Invincible Louisa is a biographical story about Louisa May Alcott, author of the well know title Little Women. This story describes Louisa’s family life and experiences starting with her birth in Germantown, Pennsylvania. This story breathes life in to Louisa May Alcott’s past existence.  It chronicles the hardships she endured, the most notable one  being the death of Louisa’s sister, May Alcott. The story shows how Louisa harnessed her family life as inspiration for her writing. The book colorfully describes the plays Louisa would write and have her sisters perform. Prominent figures emerge throughout the telling of Louisa’s life such as Elizabeth Peabody and Nathaniel Hawthorne. This story also describes her special friendship with family friend Ralph Waldo Emerson who is thought to have been the primary person that encouraged  her to write. This story is a rich and  accurate account of Louisa May Alcott.  It is sure to be an enjoyable and interesting read for any fan of Louisa May Alcott or any person interested in her history.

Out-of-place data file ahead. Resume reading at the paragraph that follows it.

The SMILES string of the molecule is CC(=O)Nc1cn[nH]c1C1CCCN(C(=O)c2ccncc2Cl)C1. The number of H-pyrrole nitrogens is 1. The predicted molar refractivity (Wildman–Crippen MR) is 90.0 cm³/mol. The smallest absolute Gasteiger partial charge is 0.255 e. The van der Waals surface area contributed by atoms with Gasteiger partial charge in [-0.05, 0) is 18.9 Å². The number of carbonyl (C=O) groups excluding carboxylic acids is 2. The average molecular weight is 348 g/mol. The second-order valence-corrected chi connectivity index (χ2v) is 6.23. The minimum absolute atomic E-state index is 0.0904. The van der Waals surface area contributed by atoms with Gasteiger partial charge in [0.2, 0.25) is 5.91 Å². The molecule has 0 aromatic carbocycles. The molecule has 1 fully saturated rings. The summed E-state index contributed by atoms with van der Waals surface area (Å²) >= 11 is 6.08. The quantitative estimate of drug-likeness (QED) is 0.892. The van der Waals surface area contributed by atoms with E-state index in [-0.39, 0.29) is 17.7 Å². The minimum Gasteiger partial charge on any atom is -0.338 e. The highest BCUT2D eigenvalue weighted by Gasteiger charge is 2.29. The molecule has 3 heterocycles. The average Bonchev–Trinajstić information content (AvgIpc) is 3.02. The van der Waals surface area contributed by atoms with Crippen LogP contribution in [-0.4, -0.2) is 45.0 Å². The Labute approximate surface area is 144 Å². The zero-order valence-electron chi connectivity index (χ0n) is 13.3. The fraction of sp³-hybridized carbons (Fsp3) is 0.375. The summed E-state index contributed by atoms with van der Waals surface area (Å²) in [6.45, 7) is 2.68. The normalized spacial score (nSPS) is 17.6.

Insight:

I have always been curious as to the person behind The Little Women books and I found this book satiated my curiosity for now. For anyone interested in Louisa May Alcott, this is a great starting point since it is a quick-read. It is a fictionalized account that uses major events from Louisa’s life to form a complex story. It demonstartes how Louisa, a timid child  grew-up to write one of the most beloved children’s books of all time.

Suggested Library Activity:

When teaching the history of the Civil War, give students this book as a choice to read between others that put the war in context with people’s lives during this time. Have students identify the many viewpoints and opinions from people during this time. Have them create their own character from this period giving a brief paragraph with one citation. Include  illustrations portraying what life was like during this time in the United States.